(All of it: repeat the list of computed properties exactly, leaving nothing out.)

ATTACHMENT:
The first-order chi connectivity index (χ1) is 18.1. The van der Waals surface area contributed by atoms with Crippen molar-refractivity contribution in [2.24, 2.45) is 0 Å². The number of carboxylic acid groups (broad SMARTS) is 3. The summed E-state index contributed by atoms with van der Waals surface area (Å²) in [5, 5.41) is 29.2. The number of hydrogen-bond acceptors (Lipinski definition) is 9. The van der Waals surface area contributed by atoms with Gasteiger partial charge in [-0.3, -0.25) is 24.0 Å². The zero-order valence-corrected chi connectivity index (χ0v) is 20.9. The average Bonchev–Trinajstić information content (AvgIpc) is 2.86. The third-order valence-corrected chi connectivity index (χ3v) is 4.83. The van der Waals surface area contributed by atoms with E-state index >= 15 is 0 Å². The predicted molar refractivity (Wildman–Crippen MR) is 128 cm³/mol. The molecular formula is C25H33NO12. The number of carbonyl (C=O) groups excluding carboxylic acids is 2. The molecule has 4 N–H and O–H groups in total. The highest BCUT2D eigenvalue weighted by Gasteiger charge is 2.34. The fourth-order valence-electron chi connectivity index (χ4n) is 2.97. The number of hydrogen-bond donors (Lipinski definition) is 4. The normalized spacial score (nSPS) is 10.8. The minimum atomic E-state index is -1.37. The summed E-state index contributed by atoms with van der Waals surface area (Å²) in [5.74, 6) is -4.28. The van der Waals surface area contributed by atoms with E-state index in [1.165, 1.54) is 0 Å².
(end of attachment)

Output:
The first-order chi connectivity index (χ1) is 18.1. The van der Waals surface area contributed by atoms with Crippen molar-refractivity contribution in [2.24, 2.45) is 0 Å². The number of carboxylic acid groups (broad SMARTS) is 3. The summed E-state index contributed by atoms with van der Waals surface area (Å²) in [5, 5.41) is 29.2. The number of hydrogen-bond acceptors (Lipinski definition) is 9. The van der Waals surface area contributed by atoms with Gasteiger partial charge in [-0.3, -0.25) is 24.0 Å². The zero-order valence-corrected chi connectivity index (χ0v) is 20.9. The average Bonchev–Trinajstić information content (AvgIpc) is 2.86. The third-order valence-corrected chi connectivity index (χ3v) is 4.83. The van der Waals surface area contributed by atoms with E-state index >= 15 is 0 Å². The predicted molar refractivity (Wildman–Crippen MR) is 128 cm³/mol. The molecular formula is C25H33NO12. The number of carbonyl (C=O) groups excluding carboxylic acids is 2. The molecule has 4 N–H and O–H groups in total. The highest BCUT2D eigenvalue weighted by Gasteiger charge is 2.34. The fourth-order valence-electron chi connectivity index (χ4n) is 2.97. The number of hydrogen-bond donors (Lipinski definition) is 4. The normalized spacial score (nSPS) is 10.8. The minimum atomic E-state index is -1.37. The summed E-state index contributed by atoms with van der Waals surface area (Å²) in [5.74, 6) is -4.28. The van der Waals surface area contributed by atoms with E-state index in [1.165, 1.54) is 0 Å².